Perhaps I’ll write more about this in the days ahead. One’s belief system, our worldview if you will, and how it is attained is sometimes a hazardous subject to ponder. Trust me on this! And to inscribe our worldview for others to consider and evaluate? Lunacy! There’s an air of creedalism and pride that can encroach in such missives and, as one who cannot claim to have any solid answers, I’m hesitant to spill the beans. We’ll see . . .
For now, I leave you with a poem I found in The Portable Atheist titled “Church Going” written by Philip Larkin . . .
Once I am sure there’s nothing going on
I step inside, letting the door thud shut.
Another church: matting, seats, and stone,
And little books; sprawlings of flowers, cut
For Sunday, brownish now; some brass and stuff
Up at the holy end; the small neat organ;
And a tense, musty, unignorable silence,
Brewed God knows how long. Hatless, I take off
My cycle-clips in awkward reverence,
Move forward, run my hand around the font.
From where I stand, the roof looks almost new-
Cleaned or restored? Someone would know: I don’t.
Mounting the lectern, I peruse a few
Hectoring large-scale verses, and pronounce
“Here endeth” much more loudly than I’d meant.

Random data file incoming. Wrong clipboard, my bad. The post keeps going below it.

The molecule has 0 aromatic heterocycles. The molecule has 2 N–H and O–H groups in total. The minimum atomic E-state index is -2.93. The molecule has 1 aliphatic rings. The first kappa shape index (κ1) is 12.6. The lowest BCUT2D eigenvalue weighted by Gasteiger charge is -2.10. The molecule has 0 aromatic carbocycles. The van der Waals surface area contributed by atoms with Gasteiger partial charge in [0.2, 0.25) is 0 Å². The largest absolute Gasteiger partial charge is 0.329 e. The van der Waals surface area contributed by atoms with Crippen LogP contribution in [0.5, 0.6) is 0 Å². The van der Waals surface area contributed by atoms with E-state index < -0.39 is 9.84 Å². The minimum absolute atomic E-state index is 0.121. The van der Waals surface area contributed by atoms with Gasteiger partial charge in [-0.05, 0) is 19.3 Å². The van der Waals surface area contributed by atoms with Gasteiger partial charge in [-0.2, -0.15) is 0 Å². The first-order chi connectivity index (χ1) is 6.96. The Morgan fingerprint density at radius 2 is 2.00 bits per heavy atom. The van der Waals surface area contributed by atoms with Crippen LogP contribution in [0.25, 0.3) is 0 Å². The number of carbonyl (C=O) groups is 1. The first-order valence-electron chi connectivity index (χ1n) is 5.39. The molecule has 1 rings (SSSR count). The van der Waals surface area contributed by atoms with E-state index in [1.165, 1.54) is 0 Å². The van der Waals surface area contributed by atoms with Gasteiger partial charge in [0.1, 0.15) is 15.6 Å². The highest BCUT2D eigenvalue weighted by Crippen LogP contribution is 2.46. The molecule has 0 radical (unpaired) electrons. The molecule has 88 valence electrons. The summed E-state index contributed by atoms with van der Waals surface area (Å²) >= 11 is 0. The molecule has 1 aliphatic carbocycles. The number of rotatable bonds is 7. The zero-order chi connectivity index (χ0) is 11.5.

The echoes snigger briefly. Back at the door
I sign the book, donate an Irish sixpence,
Reflect the place was not worth stopping for.
Yet stop I did: in fact I often do,
And always end much at a loss like this,
Wondering what to look for; wondering, too,
When churches fall completely out of use
What we shall turn them into, if we shall keep
A few cathedrals chronically on show,
Their parchment, plate, and pyx in locked cases,
And let the rest rent-free to rain and sheep.
Shall we avoid them as unlucky places?
Or, after dark, will dubious women come
To make their children touch a particular stone;
Pick simples for a cancer; or on some
Advised night see walking a dead one?
Power of some sort or other will go on
In games, in riddles, seemingly at random;
But superstition, like belief, must die,
And what remains when disbelief has gone?
Grass, weedy pavement, brambles, buttress, sky,
A shape less recognizable each week,
A purpose more obscure. I wonder who
Will be the last, the very last, to seek
This place for what it was; one of the crew
That tap and jot and know what rood-lofts were?
Some ruin-bibber, randy for antique,
Or Christmas-addict, counting on a whiff
Of gown-and-bands and organ-pipes and myrrh?
Or will he be my representative,
Bored, uninformed, knowing the ghostly silt
Dispersed, yet tending to this cross of ground
Through suburb scrub because it held unspilt
So long and equably what since is found
Only in separation? marriage, and birth,
And death, and thoughts of these? for whom was built
This special shell? For, though I’ve no idea
What this accoutred frowsty barn is worth,
It pleases me to stand in silence here;
A serious house on serious earth it is,
In whose blent air all our compulsions meet,
Are recognised, and robed as destinies.
And that much never can be obsolete,
Since someone will forever be surprising
A hunger in himself to be more serious,
And gravitating with it to this ground,
Which, he once heard, was proper to grow wise in,
If only that so many dead lie round